Tech Analysis: Austrian GP updates
Visiting the Red Bull Ring for the first time in 11 years presented a bit of a technical unknown for the teams. They have the data from back then stored and ready to use, but the modern generation of cars are a castaway from those of the previous decade. Going by track characteristics, the circuit is very similar to Silverstone in terms of straights followed by medium and high speed corners, plus the occasional slow turn, so downforce packages will be similar in two weeks time.
The MP4-29 was clad with the second phase of upgrades that are designed to propel them towards the front of the second place battle behind Mercedes. Progress has been made but McLaren are suffering from a draggy car combined with one that doesn’t have as much downforce as the front runners and it’s a tricky situation to be in.
The first of the most visual changes was the addition of a new front wing. The wing has reprofiled flaps that are now more curved towards the inboard section. This corresponds to the changes made at the Y250 section where the main profile of the wing has been uplifted slightly to force a stronger vortex along this axis of the car.
Accompanying these changes are a set of modified cascade winglets and a pair of turning vanes, very much akin to those on the Mercedes. The under-chassis turning vanes have now taken on a form more in line with other teams’s concepts, creating a three-element outsweeping vane attached to a flat base just behind the nose assembly. Combined with the flap and Y250 edits, the airflow structures around the front of the car have been extensively changed in a big to produce more downforce from components downstream.
The highlighted bulge on the nose cone is a camera that is used to track the position of the front wing endplates as it loads up at speed. The new front wing may have a different carbon layup towards the outboard edges so the team could be assessing if the wing is behaving as desired.
Further back, the rear brake ducts and diffuser were addressed to. The diffuser has a much more square edge to it, increasing overall volume and encouraging airflow to expand outwards as well as upwards. The base of the central section of the diffuser was lined with pairs of vortex generators like Red Bull. These tempt airflow to remain attached to the top wall of the diffuser increase upwash.
McLaren again ran without the upper mushroom wishbone fairing on the rear suspension in a bid to reduce drag. You have to question whether the fairings are really doing their job properly as their designed to induce rear downforce, which is exactly where McLaren are having issues. The front end of the car looks very good, especially at low speed. This is a problem that the team aim to resolve by the end of the European leg of the season.
Force India were another team to bring extensive updates, this being their first stage with the second arriving for Silverstone. The modifications made were quite wide spread but nothing too drastic.
A lot of changes were made around the sidepod area. At the leading edge, the team introduced an extension to the vertical turning vane, now curving over the shoulder of the sidepod and attaching horizontally with the vortex generating devices at the cockpit side. This is of similar design to the Lotus and Ferrari solutions by extending only the trailing portion of the vane, leaving the leading edge to stand alone and creating a vertical split. The horizontal segment will encourage downwash of the sidepod towards the rear of the floor.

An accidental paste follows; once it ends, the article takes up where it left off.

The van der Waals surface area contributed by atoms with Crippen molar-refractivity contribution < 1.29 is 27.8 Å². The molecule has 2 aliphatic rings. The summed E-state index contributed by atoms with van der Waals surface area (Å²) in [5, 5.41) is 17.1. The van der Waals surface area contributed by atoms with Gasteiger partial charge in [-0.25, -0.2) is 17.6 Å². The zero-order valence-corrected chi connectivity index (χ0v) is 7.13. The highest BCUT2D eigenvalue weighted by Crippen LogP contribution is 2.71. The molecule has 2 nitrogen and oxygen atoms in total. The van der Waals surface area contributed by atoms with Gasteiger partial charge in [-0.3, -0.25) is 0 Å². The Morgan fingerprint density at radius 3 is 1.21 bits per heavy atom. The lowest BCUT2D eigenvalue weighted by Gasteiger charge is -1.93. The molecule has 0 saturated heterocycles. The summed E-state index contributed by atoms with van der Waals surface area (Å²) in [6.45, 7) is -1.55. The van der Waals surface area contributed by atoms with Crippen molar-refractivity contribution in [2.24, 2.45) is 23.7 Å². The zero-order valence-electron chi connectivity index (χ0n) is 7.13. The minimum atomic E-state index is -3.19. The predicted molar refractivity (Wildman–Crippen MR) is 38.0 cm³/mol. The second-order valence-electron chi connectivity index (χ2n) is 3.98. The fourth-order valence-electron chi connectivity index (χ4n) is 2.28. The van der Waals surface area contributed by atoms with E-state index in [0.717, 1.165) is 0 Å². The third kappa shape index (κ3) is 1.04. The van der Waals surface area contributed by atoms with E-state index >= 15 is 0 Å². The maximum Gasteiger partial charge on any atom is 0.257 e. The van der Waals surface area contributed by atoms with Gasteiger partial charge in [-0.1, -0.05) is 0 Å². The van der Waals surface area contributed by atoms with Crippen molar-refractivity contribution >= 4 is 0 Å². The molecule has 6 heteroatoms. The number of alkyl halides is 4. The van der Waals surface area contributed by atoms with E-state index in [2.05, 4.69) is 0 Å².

Following on from Ferrari in Canada, Force India also arrived with extended sidepods. The outlets form a double barrel shape above the diffuser with the rear suspension elements passing through the extended bodywork.
These changes were accompanied by a new wing mirror mounting. The mirrors were previously attached to the top of the monocoque by a very small joining piece. The new mounting forms a dog leg shape which manipulates the airflow to work better with the new horizontal vane across the top of the sidepod.
The front wing pylons received a slight tweak, too. The pylons – that attach the wing to the nose assembly – have been extended forwards slightly and have a greater ‘lean back’ towards the upper nose section.Generally, teams have been placing the pylons as far over the back of the wing as possible to effectively create a pair of turning vanes that aid airflow management around the floor area. Force India have bucked the trend with this design, although perhaps it is designed to encourage more air beneath the nose rather than manage the lower region of airflow.
A much improved STR9 turned up on Saturday although yet more reliability set backs prevented a point scoring opportunity on Sunday. Jean-Eric Vergne suffered a front left brake failure and Daniil Kvyat an unexplainable rear suspension failure.
Likewise with McLaren, Toro Rosso had a new set of under-chassis turning vanes of similar guise to the former outfit. Rear brake ducts and new front and rear wings were also installed.
Interestingly, the front wing follows McLaren’s now-departed design. The upper flaps have a large surface area and are very box-like in shape. Along with the modified leading edge of the wing, this should generate a bit more downforce at high speed in particular. The cascade winglets now feature three elements with a turning vane each on top to push airflow around the front tyre.
Images courtesy of Octane Photographic
William Tyson - a Mechanical Engineering student at Swansea University - has been writing about the technical side of Formula 1 since February 2013. After joining the Richland F1 team for 2014 he has continued to establish himself as a more rounded technical analyst whilst maintaining a healthy following on his blog.